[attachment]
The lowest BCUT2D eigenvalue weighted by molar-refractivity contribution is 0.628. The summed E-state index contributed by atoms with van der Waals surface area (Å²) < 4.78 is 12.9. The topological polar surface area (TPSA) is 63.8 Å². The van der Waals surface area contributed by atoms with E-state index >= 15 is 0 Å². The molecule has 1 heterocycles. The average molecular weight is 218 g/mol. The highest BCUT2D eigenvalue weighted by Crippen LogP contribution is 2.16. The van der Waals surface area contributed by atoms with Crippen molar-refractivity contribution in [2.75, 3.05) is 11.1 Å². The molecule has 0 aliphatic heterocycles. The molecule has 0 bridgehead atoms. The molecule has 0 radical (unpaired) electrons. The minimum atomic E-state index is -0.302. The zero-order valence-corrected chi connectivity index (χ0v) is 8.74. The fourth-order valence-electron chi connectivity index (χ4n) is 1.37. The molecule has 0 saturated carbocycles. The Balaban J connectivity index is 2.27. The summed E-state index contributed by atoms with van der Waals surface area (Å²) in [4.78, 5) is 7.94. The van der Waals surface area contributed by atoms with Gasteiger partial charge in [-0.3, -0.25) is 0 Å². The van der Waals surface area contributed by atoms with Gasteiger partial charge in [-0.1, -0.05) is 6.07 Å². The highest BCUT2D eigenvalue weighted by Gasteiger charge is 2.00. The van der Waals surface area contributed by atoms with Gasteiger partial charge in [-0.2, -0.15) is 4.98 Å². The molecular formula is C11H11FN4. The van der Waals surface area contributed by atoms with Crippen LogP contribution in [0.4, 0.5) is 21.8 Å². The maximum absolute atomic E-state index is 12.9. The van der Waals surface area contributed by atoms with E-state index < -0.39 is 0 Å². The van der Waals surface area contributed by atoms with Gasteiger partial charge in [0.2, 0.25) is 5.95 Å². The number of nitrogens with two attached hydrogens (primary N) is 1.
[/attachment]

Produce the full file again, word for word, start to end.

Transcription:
The lowest BCUT2D eigenvalue weighted by molar-refractivity contribution is 0.628. The summed E-state index contributed by atoms with van der Waals surface area (Å²) < 4.78 is 12.9. The topological polar surface area (TPSA) is 63.8 Å². The van der Waals surface area contributed by atoms with E-state index >= 15 is 0 Å². The molecule has 1 heterocycles. The average molecular weight is 218 g/mol. The highest BCUT2D eigenvalue weighted by Crippen LogP contribution is 2.16. The van der Waals surface area contributed by atoms with Crippen molar-refractivity contribution in [2.75, 3.05) is 11.1 Å². The molecule has 0 aliphatic heterocycles. The molecule has 0 bridgehead atoms. The molecule has 0 radical (unpaired) electrons. The minimum atomic E-state index is -0.302. The zero-order valence-corrected chi connectivity index (χ0v) is 8.74. The fourth-order valence-electron chi connectivity index (χ4n) is 1.37. The molecule has 0 saturated carbocycles. The Balaban J connectivity index is 2.27. The summed E-state index contributed by atoms with van der Waals surface area (Å²) in [4.78, 5) is 7.94. The van der Waals surface area contributed by atoms with Gasteiger partial charge in [-0.3, -0.25) is 0 Å². The van der Waals surface area contributed by atoms with Gasteiger partial charge in [-0.1, -0.05) is 6.07 Å². The highest BCUT2D eigenvalue weighted by Gasteiger charge is 2.00. The van der Waals surface area contributed by atoms with Gasteiger partial charge in [-0.2, -0.15) is 4.98 Å². The molecular formula is C11H11FN4. The van der Waals surface area contributed by atoms with Crippen LogP contribution in [0.4, 0.5) is 21.8 Å². The maximum absolute atomic E-state index is 12.9. The van der Waals surface area contributed by atoms with E-state index < -0.39 is 0 Å². The van der Waals surface area contributed by atoms with Gasteiger partial charge in [0.2, 0.25) is 5.95 Å². The number of nitrogens with two attached hydrogens (primary N) is 1.